Understand the Relationship Between Technology and Art
Students benefit from real-life people who are professionals in the fields they are learning about. To help students engage with this learning outcome I reached out to a childhood friend. I first set up a zoom call to explain to him the context of the club. I then invited him to spend 30 minutes telling his story and sharing some of his work.
My friend is a prolific electronic musician, digital artist, and curator. He studied art at the university level, and has worked doing art installations, programming, and creating digital art sculptures. He was the perfect candidate to present to the students on the intersection of art and technology.
Students were assessed on the learning outcome through a question drafting process. At the conclusion of his presentation, I had the students each write at least one follow-up question that I would send to the artist to be answered. This activity was a way for them to synthesize the information from his presentation and the research we had done in class.
Here are some sample questions:
- How do you promote your NFTs?
- Why are most NFTs so expensive?
- What advice would you give a young artist?
- At what point did you decide art is what you wanted to do full-time?
- What software do you use and what do you draw with (tablet, iPad, apple pencil)?
Understand How the Blockchain Empowers Digital Creators
For the last learning outcome, I tapped into my network of professionals again. This time I reached out to Hawaiʻi-based artist Jasper Wong. Jasper has experience as a muralist, brand artist, and lead artist for FOMO MOFO a generative NFT project. The aim of this conversation was to set up students for their final performance assessment of building their own NFT project.
Before the virtual presentation, I had students research the FOMO MOFO NFT project. I guided them to the project website, showed them around the FOMO MOFO discord, and had them read an article in a Hawaii-based teach magazine about the project.
This exposure enabled them to prepare questions ahead of time before meeting the artist. Since they were being tasked with designing a generative NFT project from scratch, this subject expertise would be their main resource for information on how to do this.
Once they completed the virtual meet-up I outlined the parameters of our performance assessment. There would be four different “departments”–art, business, community, and marketing. Students could sign up for any of the four departments and were given tasks to start building.
Here were their initial guiding questions:
- Art: What will the overall design, theme, and traits be?
- Business: How will the token be priced and why?
- Community: How will you engage the supporters of the project?
- Marketing: What will your plan be to attract interest and sales for the project?
With these guiding questions, they were given the time to explore their ideas and give daily updates on their progress. My job was to provide guidance and suggestions.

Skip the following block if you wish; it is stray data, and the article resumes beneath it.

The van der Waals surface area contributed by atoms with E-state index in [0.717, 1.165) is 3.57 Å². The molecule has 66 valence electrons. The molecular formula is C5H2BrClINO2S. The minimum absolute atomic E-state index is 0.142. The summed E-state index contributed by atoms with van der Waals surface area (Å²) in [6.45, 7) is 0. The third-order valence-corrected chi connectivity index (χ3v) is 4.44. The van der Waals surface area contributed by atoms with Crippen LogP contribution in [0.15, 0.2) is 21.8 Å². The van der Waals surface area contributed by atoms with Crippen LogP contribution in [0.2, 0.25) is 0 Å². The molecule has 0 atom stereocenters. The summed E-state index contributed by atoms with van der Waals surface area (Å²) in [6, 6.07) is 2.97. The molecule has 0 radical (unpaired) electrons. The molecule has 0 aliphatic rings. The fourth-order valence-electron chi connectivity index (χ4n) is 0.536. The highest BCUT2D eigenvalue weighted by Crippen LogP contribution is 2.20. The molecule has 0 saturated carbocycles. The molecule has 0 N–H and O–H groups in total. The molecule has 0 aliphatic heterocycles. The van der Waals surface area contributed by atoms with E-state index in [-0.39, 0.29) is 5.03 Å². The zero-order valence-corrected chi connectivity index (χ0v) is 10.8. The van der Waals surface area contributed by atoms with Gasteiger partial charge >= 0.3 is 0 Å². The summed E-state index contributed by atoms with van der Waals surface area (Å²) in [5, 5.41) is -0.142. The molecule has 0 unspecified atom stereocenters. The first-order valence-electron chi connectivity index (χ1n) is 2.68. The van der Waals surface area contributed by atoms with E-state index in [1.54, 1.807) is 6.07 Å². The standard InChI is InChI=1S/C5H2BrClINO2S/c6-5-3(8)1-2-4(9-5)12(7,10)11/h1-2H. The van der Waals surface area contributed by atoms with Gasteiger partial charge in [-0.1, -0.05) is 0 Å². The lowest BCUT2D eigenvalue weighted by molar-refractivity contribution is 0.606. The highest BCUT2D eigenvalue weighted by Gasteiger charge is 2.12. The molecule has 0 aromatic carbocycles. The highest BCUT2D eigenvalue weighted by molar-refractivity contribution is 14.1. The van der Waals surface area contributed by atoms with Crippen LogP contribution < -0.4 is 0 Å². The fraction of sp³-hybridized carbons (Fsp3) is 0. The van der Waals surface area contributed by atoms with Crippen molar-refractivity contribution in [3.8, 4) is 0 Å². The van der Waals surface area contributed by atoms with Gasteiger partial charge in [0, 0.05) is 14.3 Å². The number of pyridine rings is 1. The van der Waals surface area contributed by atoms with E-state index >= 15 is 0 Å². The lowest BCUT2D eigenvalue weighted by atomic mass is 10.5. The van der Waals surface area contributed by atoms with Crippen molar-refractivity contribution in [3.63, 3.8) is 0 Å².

As a class, they decided to create the “Sweater Rats” generative NFT project. The design concept was to have each rat have a different sweater trait. To give the project a purpose they agree to have a percentage of the “sales” go to fund warm clothing for the homeless.
In the end, we didn’t have time to actually build the project. Going into it I was transparent with them that our intention wasn’t to actually build this out. We were able to make some sketches of the designs, create a basic website template, and generate a rudimentary business plan for the project.
Bringing Closure to the Club
Their final task was to provide a brief written reflection about how they view the blockchain as a way to empower creators. We had an open discussion in which students shared what they thought about web3 and the blockchain and about whether they had an interest in exploring it some more.
The results were mixed. Some had an interest in how it could be applied to game design and esports. A few others wanted to pursue digital art and liked that their art could be monetized and sold using cryptocurrency and the blockchain.
The remaining participants found it a useful exploration of the technology and were grateful to have gained a deeper understanding from the club.
Overall the experience was beneficial. I would definitely repeat it again if I had the chance. Next time I would provide a much broader scope of application considering the changes to the NFT landscape and not focus solely on generative PFPs (profile pictures).
I would also incorporate elements of how the broader web3 tech space has expanded as well. The world of blockchain now includes a variety of digital media including music, film, and animation as well as gaming and writing too. We have also seen an explosion of AI-generated chatbots that can also play an important role in understanding emerging technology trends.
In the future, we need to be providing more opportunities for students to understand the role of the blockchain in an emerging creative economy. A school club is a comfortable starting point with a low barrier to entry. The next iteration is to have these projects and performance assessments included in their subject-specific areas of study like world languages, math, science, and English language arts.
I hope that educators out there can take some of the elements from my experience and use them to implement learning around web3 at their schools. Whether it is a stand-alone project in their class, a club, or just a fun after-school activity, the more opportunities we give young people to explore this technology the more quickly it will be adopted.